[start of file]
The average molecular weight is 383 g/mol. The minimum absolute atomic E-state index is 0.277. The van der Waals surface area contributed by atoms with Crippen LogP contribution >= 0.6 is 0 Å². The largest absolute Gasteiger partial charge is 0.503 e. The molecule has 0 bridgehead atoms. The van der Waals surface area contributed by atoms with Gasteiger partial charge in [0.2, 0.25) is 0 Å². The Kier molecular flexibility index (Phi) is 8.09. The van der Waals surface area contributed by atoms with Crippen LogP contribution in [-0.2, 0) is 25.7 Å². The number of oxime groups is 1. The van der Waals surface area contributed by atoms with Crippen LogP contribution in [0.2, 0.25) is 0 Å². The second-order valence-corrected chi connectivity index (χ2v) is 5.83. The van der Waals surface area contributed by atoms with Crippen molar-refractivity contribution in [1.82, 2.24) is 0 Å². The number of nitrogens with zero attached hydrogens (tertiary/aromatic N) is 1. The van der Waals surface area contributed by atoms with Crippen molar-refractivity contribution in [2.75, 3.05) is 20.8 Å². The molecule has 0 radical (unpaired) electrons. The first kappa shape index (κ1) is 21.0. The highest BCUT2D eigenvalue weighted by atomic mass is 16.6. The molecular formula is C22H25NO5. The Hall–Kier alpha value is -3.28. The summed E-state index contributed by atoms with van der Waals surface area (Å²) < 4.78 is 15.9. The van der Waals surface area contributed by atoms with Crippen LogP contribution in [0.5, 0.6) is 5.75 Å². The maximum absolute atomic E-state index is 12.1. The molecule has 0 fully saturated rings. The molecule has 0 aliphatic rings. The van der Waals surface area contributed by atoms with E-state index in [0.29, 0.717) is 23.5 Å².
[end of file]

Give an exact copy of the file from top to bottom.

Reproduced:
The average molecular weight is 383 g/mol. The minimum absolute atomic E-state index is 0.277. The van der Waals surface area contributed by atoms with Crippen LogP contribution >= 0.6 is 0 Å². The largest absolute Gasteiger partial charge is 0.503 e. The molecule has 0 bridgehead atoms. The van der Waals surface area contributed by atoms with Gasteiger partial charge in [0.2, 0.25) is 0 Å². The Kier molecular flexibility index (Phi) is 8.09. The van der Waals surface area contributed by atoms with Crippen LogP contribution in [-0.2, 0) is 25.7 Å². The number of oxime groups is 1. The van der Waals surface area contributed by atoms with Crippen LogP contribution in [0.2, 0.25) is 0 Å². The second-order valence-corrected chi connectivity index (χ2v) is 5.83. The van der Waals surface area contributed by atoms with Crippen molar-refractivity contribution in [1.82, 2.24) is 0 Å². The number of nitrogens with zero attached hydrogens (tertiary/aromatic N) is 1. The van der Waals surface area contributed by atoms with Crippen molar-refractivity contribution in [2.75, 3.05) is 20.8 Å². The molecule has 0 radical (unpaired) electrons. The first kappa shape index (κ1) is 21.0. The highest BCUT2D eigenvalue weighted by atomic mass is 16.6. The molecular formula is C22H25NO5. The Hall–Kier alpha value is -3.28. The summed E-state index contributed by atoms with van der Waals surface area (Å²) < 4.78 is 15.9. The van der Waals surface area contributed by atoms with Crippen LogP contribution in [0.5, 0.6) is 5.75 Å². The maximum absolute atomic E-state index is 12.1. The molecule has 0 fully saturated rings. The molecule has 0 aliphatic rings. The van der Waals surface area contributed by atoms with E-state index in [0.29, 0.717) is 23.5 Å².